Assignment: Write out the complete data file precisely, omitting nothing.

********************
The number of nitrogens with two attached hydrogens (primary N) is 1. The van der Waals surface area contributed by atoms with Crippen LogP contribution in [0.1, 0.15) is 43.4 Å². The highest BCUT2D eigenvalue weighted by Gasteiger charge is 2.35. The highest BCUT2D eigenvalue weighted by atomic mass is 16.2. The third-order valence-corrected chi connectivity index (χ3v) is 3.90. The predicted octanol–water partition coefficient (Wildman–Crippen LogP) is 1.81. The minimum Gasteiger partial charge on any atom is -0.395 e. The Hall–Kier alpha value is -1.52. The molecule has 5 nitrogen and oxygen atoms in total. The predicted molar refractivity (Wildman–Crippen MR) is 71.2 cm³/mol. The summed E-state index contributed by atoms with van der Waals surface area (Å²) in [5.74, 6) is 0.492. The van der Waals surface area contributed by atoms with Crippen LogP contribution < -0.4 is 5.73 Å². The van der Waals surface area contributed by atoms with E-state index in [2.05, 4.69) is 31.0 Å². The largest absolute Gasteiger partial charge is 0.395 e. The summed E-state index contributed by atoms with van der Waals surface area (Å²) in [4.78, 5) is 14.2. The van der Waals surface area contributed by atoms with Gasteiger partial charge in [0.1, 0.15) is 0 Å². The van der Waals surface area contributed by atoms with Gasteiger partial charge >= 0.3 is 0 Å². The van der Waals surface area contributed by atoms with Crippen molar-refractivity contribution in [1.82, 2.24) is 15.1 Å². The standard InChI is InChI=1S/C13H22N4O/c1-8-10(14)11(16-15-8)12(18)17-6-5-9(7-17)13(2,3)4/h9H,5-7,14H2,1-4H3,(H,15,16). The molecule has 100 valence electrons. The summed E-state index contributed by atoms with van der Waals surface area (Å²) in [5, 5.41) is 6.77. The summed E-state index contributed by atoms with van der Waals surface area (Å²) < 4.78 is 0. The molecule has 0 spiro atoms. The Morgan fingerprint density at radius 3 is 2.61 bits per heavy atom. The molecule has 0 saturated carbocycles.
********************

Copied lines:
The number of nitrogens with two attached hydrogens (primary N) is 1. The van der Waals surface area contributed by atoms with Crippen LogP contribution in [0.1, 0.15) is 43.4 Å². The highest BCUT2D eigenvalue weighted by Gasteiger charge is 2.35. The highest BCUT2D eigenvalue weighted by atomic mass is 16.2. The third-order valence-corrected chi connectivity index (χ3v) is 3.90. The predicted octanol–water partition coefficient (Wildman–Crippen LogP) is 1.81. The minimum Gasteiger partial charge on any atom is -0.395 e. The Hall–Kier alpha value is -1.52. The molecule has 5 nitrogen and oxygen atoms in total. The predicted molar refractivity (Wildman–Crippen MR) is 71.2 cm³/mol. The summed E-state index contributed by atoms with van der Waals surface area (Å²) in [5.74, 6) is 0.492. The van der Waals surface area contributed by atoms with Crippen LogP contribution < -0.4 is 5.73 Å². The van der Waals surface area contributed by atoms with E-state index in [2.05, 4.69) is 31.0 Å². The largest absolute Gasteiger partial charge is 0.395 e. The summed E-state index contributed by atoms with van der Waals surface area (Å²) in [4.78, 5) is 14.2. The van der Waals surface area contributed by atoms with Gasteiger partial charge in [0.1, 0.15) is 0 Å². The van der Waals surface area contributed by atoms with Gasteiger partial charge >= 0.3 is 0 Å². The van der Waals surface area contributed by atoms with Crippen molar-refractivity contribution in [1.82, 2.24) is 15.1 Å². The standard InChI is InChI=1S/C13H22N4O/c1-8-10(14)11(16-15-8)12(18)17-6-5-9(7-17)13(2,3)4/h9H,5-7,14H2,1-4H3,(H,15,16). The molecule has 100 valence electrons. The summed E-state index contributed by atoms with van der Waals surface area (Å²) in [5, 5.41) is 6.77. The summed E-state index contributed by atoms with van der Waals surface area (Å²) < 4.78 is 0. The molecule has 0 spiro atoms. The Morgan fingerprint density at radius 3 is 2.61 bits per heavy atom. The molecule has 0 saturated carbocycles.